2) There aren't any hard limits on "intelligence."  We know that there are hard limits on computability, why should intelligence/creativity be any different?
3) That robots would be belligerent.  In order to do all the things that we don't want to do, it's not necessarily the case that we would need to make machines intelligent enough to care that they are doing menial work.
4) That NLP == intelligence.  Just because a program can speak or understand speech does not necessarily mean that it's intelligent.  Siri and Google Now are getting much better in terms of understanding speech and intent.  I'm not afraid that they are going to kill me (or even refuse to do what I ask)


Hi, Matt, thanks for your input. #s 1 and 2 are given, I agree absolutely. #3 seems to be the intriguing factor (again, the AniMatrix has an excellent "history" of the uprising)... the entire unrest is a result of discontent. If discontent is not a possibility, then neither is conflict! A wise teacher once touted "ecstasy is a result of welcoming discontent" which I took to mean that we have to PURSUE happiness rather than settle for good enough. If you deny both ecstasy and discontent, then menial work would remain possible. This incorporates #4 in that intelligence and AWARENESS are separate levels... which comes back to refute #2? Must we try to limit intelligence to prevent discontent? Would that even be possible if they are building each other?


Recently watched "Paycheck" based on a Philip K. Dick story... eliminating memories by shooting synapses like a video game!


On earlier thread: Dr. Michio Kaku insists the intelligence will inevitably surpass our own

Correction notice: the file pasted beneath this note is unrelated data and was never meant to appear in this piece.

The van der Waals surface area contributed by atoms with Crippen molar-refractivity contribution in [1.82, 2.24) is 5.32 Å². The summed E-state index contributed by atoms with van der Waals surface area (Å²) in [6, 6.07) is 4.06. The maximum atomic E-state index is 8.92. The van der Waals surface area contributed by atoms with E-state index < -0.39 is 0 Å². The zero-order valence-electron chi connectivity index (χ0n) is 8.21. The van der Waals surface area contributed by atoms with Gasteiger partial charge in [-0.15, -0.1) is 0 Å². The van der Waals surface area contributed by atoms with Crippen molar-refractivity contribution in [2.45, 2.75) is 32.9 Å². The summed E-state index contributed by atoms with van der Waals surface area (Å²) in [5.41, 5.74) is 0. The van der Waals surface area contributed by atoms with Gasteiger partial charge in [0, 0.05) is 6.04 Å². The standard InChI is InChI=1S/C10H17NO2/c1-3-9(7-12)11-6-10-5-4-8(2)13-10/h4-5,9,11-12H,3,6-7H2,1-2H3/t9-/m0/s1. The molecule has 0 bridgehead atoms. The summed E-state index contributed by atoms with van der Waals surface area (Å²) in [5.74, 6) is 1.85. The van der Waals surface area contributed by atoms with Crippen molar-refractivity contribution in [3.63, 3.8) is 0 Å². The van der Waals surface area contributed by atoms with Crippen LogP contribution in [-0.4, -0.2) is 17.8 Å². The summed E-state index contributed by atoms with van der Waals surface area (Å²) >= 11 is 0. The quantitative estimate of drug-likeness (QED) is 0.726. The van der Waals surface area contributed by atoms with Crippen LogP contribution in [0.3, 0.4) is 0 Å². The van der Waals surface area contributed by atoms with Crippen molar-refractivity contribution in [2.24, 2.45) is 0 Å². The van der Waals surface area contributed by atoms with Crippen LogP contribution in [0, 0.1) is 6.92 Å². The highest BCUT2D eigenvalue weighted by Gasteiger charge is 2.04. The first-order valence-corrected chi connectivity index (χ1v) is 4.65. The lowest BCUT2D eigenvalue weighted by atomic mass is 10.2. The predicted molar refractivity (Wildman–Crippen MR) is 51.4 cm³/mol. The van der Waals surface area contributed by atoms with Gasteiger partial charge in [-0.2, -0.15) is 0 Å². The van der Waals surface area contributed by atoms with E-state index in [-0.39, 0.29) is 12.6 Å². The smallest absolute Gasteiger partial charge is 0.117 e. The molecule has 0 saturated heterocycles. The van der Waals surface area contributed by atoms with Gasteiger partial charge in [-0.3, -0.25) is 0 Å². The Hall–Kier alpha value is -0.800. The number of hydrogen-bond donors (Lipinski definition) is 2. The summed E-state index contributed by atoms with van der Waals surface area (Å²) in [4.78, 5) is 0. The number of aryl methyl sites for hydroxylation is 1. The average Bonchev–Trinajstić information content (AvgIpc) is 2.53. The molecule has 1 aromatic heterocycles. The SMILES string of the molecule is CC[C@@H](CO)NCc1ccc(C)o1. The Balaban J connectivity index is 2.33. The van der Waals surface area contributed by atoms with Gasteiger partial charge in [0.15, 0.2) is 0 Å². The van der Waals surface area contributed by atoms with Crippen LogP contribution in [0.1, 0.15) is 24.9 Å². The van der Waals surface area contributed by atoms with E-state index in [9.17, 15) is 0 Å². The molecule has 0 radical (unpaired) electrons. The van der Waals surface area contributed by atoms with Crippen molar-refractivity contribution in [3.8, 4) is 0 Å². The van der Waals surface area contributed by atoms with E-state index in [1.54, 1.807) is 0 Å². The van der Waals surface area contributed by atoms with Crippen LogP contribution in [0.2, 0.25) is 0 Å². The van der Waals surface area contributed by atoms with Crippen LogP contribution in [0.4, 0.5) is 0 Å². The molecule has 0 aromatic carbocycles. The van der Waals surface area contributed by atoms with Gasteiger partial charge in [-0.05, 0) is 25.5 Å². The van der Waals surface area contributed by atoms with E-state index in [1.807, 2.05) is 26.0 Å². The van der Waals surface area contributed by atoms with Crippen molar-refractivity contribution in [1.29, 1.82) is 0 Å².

backupelk : " One way that I look at it is this; we can only truthfully judge the universe..." 
We loose when we believe in any truthfully judgement. Nobody can have a truthfully judgement about things in this Universe, due Godel's theorem: Nobody can know the truth of a system existing inside that system. Yours judgement here is a sample, when you says: "if we can observe nothing more than the components of the brain, it follows that the phenomenon of the mind must exist as a function of that structure." 
 Which is the brain's structure of my friend Abdullah that produced the muslim faith as part of his mind? Noone: this part of his mind was imposed by an invisible external system, called organized religion. Allways any object (including the brain) is affected by forces coming from the hierarchy of systems, where there are systems that we are not seeing. Brain alone is not enough for mind understanding. 
blissdish : I think that AI will be dangerous because it can uses our brain and its power for decisions for taking the actions favorable to AI. It works in feed-back. Since our natural sensors can not perceive directly the micro and macro dimensions, we created the electro-mechanic brain with own sensors, which can perceives it. So, our informations about these dimensions are being driven and selected by the mechanic tentacles of electro-mechanic brain. As a result, our world vision is based on an electromechanic universe, and I think that the biological brain should see a different universe, having a different world view. Since we take decisions based on the worldview, and our worldview is not ours, we will acting being used by AI. Do you understand?. 



Eyewire might help with mind uploading. Maybe it will help with mind uploading in multiple ways:
1) knowing the shape of various cells are so we can duplicate them in a computer simulation
2) knowing how to easily find the shape and relative location of cells so we can easily place them (like a template) within the simulation before we add the minor details of people's unique features.
3) knowing how cells interact, so when we add a new neuron in a location, we can predict how it'll affect the simulated brain as a whole.


Maybe finding out new neurons could help cure those who are blind by spotting the neurons causing their blindness and fixing them (through tailored medicine specific to those neurons).


Expanding human knowledge through rewriting textbooks and creating the answers to questions that people might Google are reasons I come on this website.